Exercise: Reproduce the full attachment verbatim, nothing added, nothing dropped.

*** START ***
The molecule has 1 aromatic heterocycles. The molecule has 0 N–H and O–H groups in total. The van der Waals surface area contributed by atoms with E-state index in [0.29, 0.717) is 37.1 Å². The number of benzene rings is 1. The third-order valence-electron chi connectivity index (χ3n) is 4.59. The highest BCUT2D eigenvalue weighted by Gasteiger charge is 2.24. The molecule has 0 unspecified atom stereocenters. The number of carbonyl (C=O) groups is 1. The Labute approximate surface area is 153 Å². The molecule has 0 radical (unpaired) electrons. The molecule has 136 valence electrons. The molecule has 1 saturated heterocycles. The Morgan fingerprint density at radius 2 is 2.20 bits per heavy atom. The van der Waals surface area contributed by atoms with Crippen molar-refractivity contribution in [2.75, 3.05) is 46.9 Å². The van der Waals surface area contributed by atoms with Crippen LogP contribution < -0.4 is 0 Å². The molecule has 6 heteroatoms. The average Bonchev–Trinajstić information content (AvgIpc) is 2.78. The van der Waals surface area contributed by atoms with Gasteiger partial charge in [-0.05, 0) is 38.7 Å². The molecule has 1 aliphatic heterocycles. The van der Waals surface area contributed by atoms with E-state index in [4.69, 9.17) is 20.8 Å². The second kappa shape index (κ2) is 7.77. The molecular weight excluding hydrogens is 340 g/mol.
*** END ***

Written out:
The molecule has 1 aromatic heterocycles. The molecule has 0 N–H and O–H groups in total. The van der Waals surface area contributed by atoms with E-state index in [0.29, 0.717) is 37.1 Å². The number of benzene rings is 1. The third-order valence-electron chi connectivity index (χ3n) is 4.59. The highest BCUT2D eigenvalue weighted by Gasteiger charge is 2.24. The molecule has 0 unspecified atom stereocenters. The number of carbonyl (C=O) groups is 1. The Labute approximate surface area is 153 Å². The molecule has 0 radical (unpaired) electrons. The molecule has 136 valence electrons. The molecule has 1 saturated heterocycles. The Morgan fingerprint density at radius 2 is 2.20 bits per heavy atom. The van der Waals surface area contributed by atoms with Crippen molar-refractivity contribution in [2.75, 3.05) is 46.9 Å². The van der Waals surface area contributed by atoms with Crippen LogP contribution < -0.4 is 0 Å². The molecule has 6 heteroatoms. The average Bonchev–Trinajstić information content (AvgIpc) is 2.78. The van der Waals surface area contributed by atoms with Gasteiger partial charge in [-0.05, 0) is 38.7 Å². The molecule has 1 aliphatic heterocycles. The van der Waals surface area contributed by atoms with E-state index in [4.69, 9.17) is 20.8 Å². The second kappa shape index (κ2) is 7.77. The molecular weight excluding hydrogens is 340 g/mol.